Maldives president discusses climate change with Manmohan Singh

New Delhi, Oct 22 (IANS) Days after he made a splash by holding an underwater cabinet meeting to highlight perils of climate change, Maldives President Mohamed Nasheed held talks with Prime Minister Manmohan Singh Thursday to seek India’s support for a common position on global warming.

Manmohan Singh held talks with Nasheed, the youngest leader to head the Indian Ocean atoll island that faces an existential threat from global warming, on a wide range of bilateral and global issues at his 7 Race Course Road residence.

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The two leaders discussed possibilities of evolving a common regional approach on climate change and also touched on the global economic downturn that has impacted tourism-driven Maldivian economy adversely, sources said.

Member-states of the South Asian Association for Regional Cooperation (SAARC) had agreed Tuesday to make a separate statement as a group at the Copenhagen meet on climate change in December.

Nasheed was the guest of honour at the inaugural session of the Delhi High Level Conference on Climate Change and Technology Transfer that began here Thursday morning.

Making an impassioned speech at the inaugural session, he said that for the Maldives climate change was “not an abstract irritation but a clear and present danger”.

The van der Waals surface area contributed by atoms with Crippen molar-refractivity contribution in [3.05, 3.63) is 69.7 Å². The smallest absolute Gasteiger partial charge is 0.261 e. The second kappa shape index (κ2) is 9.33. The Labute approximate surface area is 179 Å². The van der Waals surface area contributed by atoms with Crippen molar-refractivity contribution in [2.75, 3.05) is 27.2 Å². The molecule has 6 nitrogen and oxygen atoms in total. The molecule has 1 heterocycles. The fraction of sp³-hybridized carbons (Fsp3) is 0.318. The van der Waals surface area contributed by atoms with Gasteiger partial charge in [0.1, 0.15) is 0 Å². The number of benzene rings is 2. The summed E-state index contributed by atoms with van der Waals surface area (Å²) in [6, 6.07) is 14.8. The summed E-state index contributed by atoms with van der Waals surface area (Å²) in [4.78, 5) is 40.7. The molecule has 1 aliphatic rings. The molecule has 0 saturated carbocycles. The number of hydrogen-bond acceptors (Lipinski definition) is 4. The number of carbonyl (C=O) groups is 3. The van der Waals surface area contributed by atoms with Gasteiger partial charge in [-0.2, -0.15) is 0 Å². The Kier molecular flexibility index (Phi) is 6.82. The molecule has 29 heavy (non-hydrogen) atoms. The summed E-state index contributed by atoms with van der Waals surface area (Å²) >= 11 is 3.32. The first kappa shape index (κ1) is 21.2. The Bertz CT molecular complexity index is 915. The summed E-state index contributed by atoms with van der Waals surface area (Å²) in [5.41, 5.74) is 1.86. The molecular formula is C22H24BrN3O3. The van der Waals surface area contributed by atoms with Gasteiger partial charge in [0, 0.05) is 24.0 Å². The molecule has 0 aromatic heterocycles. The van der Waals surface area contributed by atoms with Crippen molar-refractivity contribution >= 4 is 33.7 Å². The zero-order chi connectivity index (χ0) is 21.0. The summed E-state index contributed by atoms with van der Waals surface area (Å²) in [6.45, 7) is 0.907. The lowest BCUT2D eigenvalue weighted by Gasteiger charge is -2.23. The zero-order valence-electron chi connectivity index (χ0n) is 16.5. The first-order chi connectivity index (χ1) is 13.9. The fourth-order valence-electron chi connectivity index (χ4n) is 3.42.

Pointing out that holding global warming to two degrees Celsius — as promised by the G20 earlier this year — was not good enough for his country, Nasheed said: “We don’t want to trade our paradise for a climate refugee camp”.

Nasheed arrived on a five-day state visit Wednesday, his second visit to India after he dislodged Maumoon Abdul Gayoom, Maldives’ ruler for three decades, in landmark elections late last year.

Nasheed will also interact with business leaders of India and seek greater investment in the Maldivian economy which is said to be recovering fast from the downturn. India has identified tourism, fisheries, infrastructure and marine transport as key areas of cooperation with the Indian Ocean island nation.

The Maldives, located southwest of Sri Lanka, is one of the world’s lowest lying island groups that face the prospect of extinction from sea level rise triggered by global warming.

In 2007, the UN’s Intergovernmental Panel on Climate Change warned that a rise in sea levels of 18 to 59 centimetres by 2100 would be enough to make the country practically uninhabitable.